Fastener Distribution Company Pays $201,000 to Top Salesman Who Was Fired in Favor of Younger Hires, Agency Charged
DALLAS - A Carrollton, Texas-based distributor of specialty fasteners with sales territories that span the country will pay $200,000 and furnish other relief to settle an age discrimination lawsuit brought by the U.S. Equal Employment Opportunity Commission (EEOC), the agency announced today.
According to the EEOC's lawsuit, Advance Components' executive vice president and general manager, Gary Craven, made ageist comments to Dan Miller, a 64-year-old national sales manager, and finally fired him because of his age. Miller had almost 20 years experience selling the company's products and had been hired by Advance Components' founder. According to the EEOC, Craven called Miller "old-fashioned" and repeatedly expressed his preference to hire younger salesmen with his motto: "30-30-30. Hire a 30-year-old with an IQ of 30 and pay him $30,000." Craven also allegedly made comments about outside sales being a young man's game because they were more "driven" and that he wanted to "put young guys on the street."
Miller was fired on Oct. 6, 2009. His position was filled the following day by a man in his 30s.
Discriminating against an employee because of his age violates the Age Discrimination in Employment Act (ADEA). The EEOC filed suit (Civil Action No. 3-11-cv-2081-B in U.S. District Court for the Northern District of Texas, Dallas Division) after first attempting to reach a pre-litigation settlement through its conciliation process.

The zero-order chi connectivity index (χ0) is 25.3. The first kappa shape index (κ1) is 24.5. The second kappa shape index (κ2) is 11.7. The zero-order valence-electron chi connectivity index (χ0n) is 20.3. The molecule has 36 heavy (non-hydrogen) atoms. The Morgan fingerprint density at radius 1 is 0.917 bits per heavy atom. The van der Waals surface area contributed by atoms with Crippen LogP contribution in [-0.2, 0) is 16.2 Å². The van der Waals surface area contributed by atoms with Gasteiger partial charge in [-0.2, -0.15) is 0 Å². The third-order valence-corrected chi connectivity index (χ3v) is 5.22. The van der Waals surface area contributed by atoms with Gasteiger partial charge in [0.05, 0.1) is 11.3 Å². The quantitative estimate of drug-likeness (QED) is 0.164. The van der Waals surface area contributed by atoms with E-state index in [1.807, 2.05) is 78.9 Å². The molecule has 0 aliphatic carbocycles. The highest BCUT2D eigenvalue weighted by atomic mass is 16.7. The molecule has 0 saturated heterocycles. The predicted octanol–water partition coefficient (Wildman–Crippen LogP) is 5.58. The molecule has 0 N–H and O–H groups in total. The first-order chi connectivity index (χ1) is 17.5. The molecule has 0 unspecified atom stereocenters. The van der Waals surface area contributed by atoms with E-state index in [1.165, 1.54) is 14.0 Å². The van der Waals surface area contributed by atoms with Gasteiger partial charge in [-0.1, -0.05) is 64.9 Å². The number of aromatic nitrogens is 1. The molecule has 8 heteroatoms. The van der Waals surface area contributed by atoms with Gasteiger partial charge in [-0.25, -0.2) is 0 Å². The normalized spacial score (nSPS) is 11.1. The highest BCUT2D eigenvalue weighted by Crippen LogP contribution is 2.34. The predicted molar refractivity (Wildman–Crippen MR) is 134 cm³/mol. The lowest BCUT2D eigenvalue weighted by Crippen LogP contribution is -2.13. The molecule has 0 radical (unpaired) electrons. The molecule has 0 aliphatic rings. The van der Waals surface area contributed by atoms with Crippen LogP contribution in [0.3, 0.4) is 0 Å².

In the consent decree settling the suit, signed by Judge Jane J. Boyle on May 18, 2012, Advance Components agreed to pay $201,000 to Dan Miller. The company will also train management (including the owners) and supervisory personnel on equal employment opportunity (EEO) policies and procedures, including those on age discrimination. The company will be required to enforce a written policy against age discrimination and retaliation.
"Older workers have the right to be evaluated based on their abilities and not based on their age," said EEOC Senior Trial Attorney William C. Backhaus. "Every employer, large and small, needs to recognize the importance of avoiding stereotypes, including those about age and older workers. Advance Components wrongly assumed that Mr. Miller's age, 64, interfered with his ability to connect with customers. It didn't - we learned that he was their top producer and that customers loved him."
Mr. Miller was represented by attorney Rogge Dunn. Dunn said "Employer's replacement of senior employees with younger employees who are less qualified often leads to an employer being legally liable for substantial damages." "Employers should do their homework before hiring replacements because these types of actions catch the attention of attorneys and the EEOC."
EEOC Regional Attorney Robert A. Canino added, "Success in sales is not something we would expect to be adversely affected by a greater degree of experience. Broad-brush assumptions that a 30-something is going to be more effective with marketing skills than a 60-something are arbitrary and misplaced suppositions that can lead to a violation of the law. If this '30-30-30' theory was at play in the decision to discharge Mr. Miller, we hope the message here is that a rule of thumb like that just doesn't add up to a good business practice."
“I’m always pleased when the Dallas District can partner with local counsel and achieve an outstanding result,” said Acting District Director Janet Elizondo. “The Commission continues to be an active part of enforcement and litigation here in the Northern District of Texas.”
The EEOC is responsible for enforcing federal laws prohibiting employment discrimination. Further information about the EEOC is available on its web site at www.eeoc.gov.